On ‘TRUST ONCE BROKEN…’ By Mwangi Ndegwa

Allan was excited. His search for a job was over. He had not only found a job, but also his choice of a job and to crown...

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Allan was excited. His search for a job was over. He had not only found a job, but also his choice of a job and to crown it all,  his dream company.

Skylit was a production company dealing in film production, professional photography, graphic design, printing and advert production. Allan had cleared college a year earlier and had been doing some small contracts here and there to keep him going. When he saw the advert for a job vacancy in the local dailies, his heart skipped a beat. He knew this was his opportunity and there was no way he was going to let it slip away. So when he applied and was called in for interview, he knew that his star had started to rise and shine.

This all was a year ago and he was just flashbacking. It was almost a whole week and not a single client had called him or even brought any editing or design work. His reputation was heading south and he was staring at a job dismissal. His boss’s patience was wearing thin. During his first months at work, he was very apt and thorough in his work. His designing, editing and even his photographs had a professional touch and his clients kept referring their friends to him. Tips were the order of the day and soon he was swimming in money. The sudden financial windfall coupled with fame soon got into his head and slowly he started neglecting his work.

He started drinking heavily sometimes leaving the bar in the morning straight to work. Sometimes, he would come in late, leave early and didn’t care about the urgency of his clients’ work. His professionalism soon started dwindling and soon he started doing his work in a very mediocre way. The clients could no longer put up with his shoddiness and soon they started giving their business to Allan’s fellow workmates, while others sought services from other companies. His reputation became so bad that it even started affecting the overall performance of the company.  His boss sent him several memos but this didn’t change anything

It was in this state that his boss found him one Monday morning. He was lost in his own world and the alcohol he had imbibed the better part of the weekend way late into Sunday night, didn’t help matters. When his finances started dwindling, he had started consuming bootleg alcohol to sustain his habits. This morning he had a splitting headache and he felt like his head would burst any minute. His boss observed him for a moment before shaking him and waking him from his hullucinational reverie. He was shocked when he saw his boss standing near his workstation with a brown envelope in his hand. He wore a pathetic look and his once week pressed suits were now crampled and dirty. He had a bad odour coming from his body, a sign of someone who had not taken a bath for a while. His boss was an understanding man and he knew that Allan was very talented and could be very productive if only he could get his act together.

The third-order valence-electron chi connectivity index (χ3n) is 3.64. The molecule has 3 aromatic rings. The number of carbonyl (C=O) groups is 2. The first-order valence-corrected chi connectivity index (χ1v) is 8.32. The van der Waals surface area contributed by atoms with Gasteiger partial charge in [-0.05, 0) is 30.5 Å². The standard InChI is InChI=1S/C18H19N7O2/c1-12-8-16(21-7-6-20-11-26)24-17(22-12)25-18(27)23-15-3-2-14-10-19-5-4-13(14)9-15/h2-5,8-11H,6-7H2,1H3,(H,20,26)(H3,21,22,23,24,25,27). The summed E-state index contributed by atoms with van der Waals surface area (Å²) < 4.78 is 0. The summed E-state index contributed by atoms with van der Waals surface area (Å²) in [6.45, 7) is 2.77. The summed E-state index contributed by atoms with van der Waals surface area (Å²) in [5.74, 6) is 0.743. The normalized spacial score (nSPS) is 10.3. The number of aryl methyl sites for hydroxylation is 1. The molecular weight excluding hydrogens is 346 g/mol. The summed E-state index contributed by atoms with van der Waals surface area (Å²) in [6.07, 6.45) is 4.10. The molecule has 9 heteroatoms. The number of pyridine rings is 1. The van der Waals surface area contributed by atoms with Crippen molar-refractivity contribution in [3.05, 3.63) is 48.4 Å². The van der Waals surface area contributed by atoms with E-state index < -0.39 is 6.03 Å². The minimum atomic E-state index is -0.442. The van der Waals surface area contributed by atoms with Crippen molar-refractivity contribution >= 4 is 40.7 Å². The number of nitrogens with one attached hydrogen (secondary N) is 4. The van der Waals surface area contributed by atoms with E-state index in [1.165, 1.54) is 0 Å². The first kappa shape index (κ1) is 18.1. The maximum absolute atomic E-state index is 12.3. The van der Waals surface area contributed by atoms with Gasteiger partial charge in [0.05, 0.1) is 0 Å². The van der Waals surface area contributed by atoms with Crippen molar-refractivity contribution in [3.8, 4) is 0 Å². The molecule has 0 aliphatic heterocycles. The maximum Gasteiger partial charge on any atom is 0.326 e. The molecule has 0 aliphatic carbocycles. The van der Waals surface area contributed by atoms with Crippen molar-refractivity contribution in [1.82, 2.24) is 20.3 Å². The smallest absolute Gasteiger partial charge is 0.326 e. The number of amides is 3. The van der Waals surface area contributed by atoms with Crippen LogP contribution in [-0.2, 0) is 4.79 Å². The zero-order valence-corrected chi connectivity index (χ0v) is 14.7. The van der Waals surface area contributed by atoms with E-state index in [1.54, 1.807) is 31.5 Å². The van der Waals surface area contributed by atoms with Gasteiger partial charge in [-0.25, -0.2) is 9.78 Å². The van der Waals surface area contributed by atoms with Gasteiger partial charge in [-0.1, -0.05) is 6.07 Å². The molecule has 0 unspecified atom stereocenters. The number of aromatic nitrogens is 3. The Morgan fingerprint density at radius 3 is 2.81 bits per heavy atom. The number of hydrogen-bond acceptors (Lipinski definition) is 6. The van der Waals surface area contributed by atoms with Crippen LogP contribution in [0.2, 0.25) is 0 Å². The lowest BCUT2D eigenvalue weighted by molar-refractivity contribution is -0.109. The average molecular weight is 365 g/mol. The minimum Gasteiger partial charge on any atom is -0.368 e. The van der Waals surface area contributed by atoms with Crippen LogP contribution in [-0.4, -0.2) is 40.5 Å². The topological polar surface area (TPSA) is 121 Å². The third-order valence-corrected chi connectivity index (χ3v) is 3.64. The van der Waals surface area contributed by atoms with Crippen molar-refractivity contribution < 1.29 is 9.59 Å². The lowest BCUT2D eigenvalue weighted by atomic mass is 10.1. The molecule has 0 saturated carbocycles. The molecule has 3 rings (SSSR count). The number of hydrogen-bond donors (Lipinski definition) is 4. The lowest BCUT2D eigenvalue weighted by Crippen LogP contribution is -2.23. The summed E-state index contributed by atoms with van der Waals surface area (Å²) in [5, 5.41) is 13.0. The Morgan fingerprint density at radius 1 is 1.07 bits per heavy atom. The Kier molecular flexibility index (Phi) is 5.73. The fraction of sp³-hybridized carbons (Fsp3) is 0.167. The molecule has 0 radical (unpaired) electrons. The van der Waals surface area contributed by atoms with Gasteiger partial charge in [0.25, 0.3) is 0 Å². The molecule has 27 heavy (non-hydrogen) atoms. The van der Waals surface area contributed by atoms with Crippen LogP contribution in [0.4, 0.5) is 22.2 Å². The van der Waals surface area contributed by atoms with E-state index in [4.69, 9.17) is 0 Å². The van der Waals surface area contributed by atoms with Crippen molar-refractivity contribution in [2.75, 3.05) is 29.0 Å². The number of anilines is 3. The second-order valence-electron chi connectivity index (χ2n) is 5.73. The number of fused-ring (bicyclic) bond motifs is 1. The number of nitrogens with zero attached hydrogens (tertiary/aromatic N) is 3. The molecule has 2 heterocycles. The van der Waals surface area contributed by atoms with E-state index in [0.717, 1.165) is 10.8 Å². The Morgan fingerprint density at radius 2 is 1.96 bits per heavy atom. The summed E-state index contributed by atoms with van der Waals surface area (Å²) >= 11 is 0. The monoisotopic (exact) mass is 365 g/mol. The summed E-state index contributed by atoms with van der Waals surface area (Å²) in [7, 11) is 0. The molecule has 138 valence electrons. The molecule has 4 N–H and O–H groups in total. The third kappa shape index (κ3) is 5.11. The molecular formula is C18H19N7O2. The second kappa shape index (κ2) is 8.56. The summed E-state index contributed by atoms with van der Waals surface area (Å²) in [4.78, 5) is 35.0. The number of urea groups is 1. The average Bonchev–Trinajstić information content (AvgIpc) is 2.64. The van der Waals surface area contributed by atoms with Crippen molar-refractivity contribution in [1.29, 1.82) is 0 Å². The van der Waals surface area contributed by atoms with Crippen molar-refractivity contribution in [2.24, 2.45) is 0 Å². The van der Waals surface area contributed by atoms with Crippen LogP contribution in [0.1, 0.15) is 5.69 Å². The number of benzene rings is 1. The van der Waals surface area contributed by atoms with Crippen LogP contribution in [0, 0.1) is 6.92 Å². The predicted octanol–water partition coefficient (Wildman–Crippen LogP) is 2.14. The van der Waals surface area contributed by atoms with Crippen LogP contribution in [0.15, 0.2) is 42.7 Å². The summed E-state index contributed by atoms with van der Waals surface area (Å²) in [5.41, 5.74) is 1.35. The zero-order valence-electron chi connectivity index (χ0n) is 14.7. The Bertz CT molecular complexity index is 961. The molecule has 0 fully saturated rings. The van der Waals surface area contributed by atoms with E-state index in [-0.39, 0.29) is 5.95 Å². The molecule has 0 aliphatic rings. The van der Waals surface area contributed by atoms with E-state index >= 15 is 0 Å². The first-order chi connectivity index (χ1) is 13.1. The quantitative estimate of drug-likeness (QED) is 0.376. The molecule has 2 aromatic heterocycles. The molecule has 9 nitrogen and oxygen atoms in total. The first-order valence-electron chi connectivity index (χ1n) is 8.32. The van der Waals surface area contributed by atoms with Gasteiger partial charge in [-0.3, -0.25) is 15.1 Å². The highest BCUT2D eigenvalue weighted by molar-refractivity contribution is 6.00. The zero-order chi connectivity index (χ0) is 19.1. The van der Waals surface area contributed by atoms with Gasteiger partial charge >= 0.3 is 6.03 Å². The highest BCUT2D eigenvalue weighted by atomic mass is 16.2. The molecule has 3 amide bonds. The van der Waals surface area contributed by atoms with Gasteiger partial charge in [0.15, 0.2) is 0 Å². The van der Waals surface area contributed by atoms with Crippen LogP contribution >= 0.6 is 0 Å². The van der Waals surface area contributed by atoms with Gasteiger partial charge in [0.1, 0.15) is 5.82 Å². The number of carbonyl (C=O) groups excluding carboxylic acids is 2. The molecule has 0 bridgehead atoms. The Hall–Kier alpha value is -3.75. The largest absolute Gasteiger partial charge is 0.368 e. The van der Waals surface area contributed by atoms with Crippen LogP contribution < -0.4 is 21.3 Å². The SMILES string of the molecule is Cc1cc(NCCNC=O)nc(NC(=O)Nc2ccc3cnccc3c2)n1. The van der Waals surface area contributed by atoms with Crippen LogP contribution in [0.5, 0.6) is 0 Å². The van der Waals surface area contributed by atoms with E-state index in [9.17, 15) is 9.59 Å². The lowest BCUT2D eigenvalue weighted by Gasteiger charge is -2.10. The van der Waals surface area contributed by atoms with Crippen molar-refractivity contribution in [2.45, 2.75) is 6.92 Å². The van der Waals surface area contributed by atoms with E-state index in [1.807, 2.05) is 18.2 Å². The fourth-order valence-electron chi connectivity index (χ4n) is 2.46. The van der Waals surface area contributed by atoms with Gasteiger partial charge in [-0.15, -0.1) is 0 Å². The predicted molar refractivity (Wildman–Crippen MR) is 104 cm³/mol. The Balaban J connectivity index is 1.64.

When Allan was alert, his boss asked him to follow him outside. As they were walking, he told him some simple but tough sounding words.” This is the last opportunity I am giving you. In my hand is your contract termination letter. Always know that it is active and one slight mistake, and I will simply sign it.” He took him to a dumpsite where there were some large pieces of glass (from some renovation work), had been dumped. He took one large piece of broken glass and dropped it on a stone. It fragmented into small pieces. Then he told Allan that he was willing to give him a thousand dollars if he could return the pieces back to the original one complete piece. Allan shock his head for he knew that was impossible. It was here that he learnt a lesson that he could use for the rest of his life.

“Allan!” his boss started “people do business with people they trust. If you break that trust, it’s like these pieces of glass. You can never put it back together and if you are lucky to get, it’s not to the 100% it was before so guard and protect it. Right now, you have broken the trust that clients had with you and you have to work extra hard to get even a little bit back. You have to pull yourself together and try to salvage what is left of your life.”

His boss then walked away. It was at that moment that Allan made a resolve that he would take his performance back to where it was, if not higher. He knew it was a tough call but he was ready to go through the long winding road of self rediscovery. I conclude with these simple words ” Trust is like glass. If you break it, you can never put it back together in the perfect form it was in, before.” To read more posts by Mwangi, click HERE

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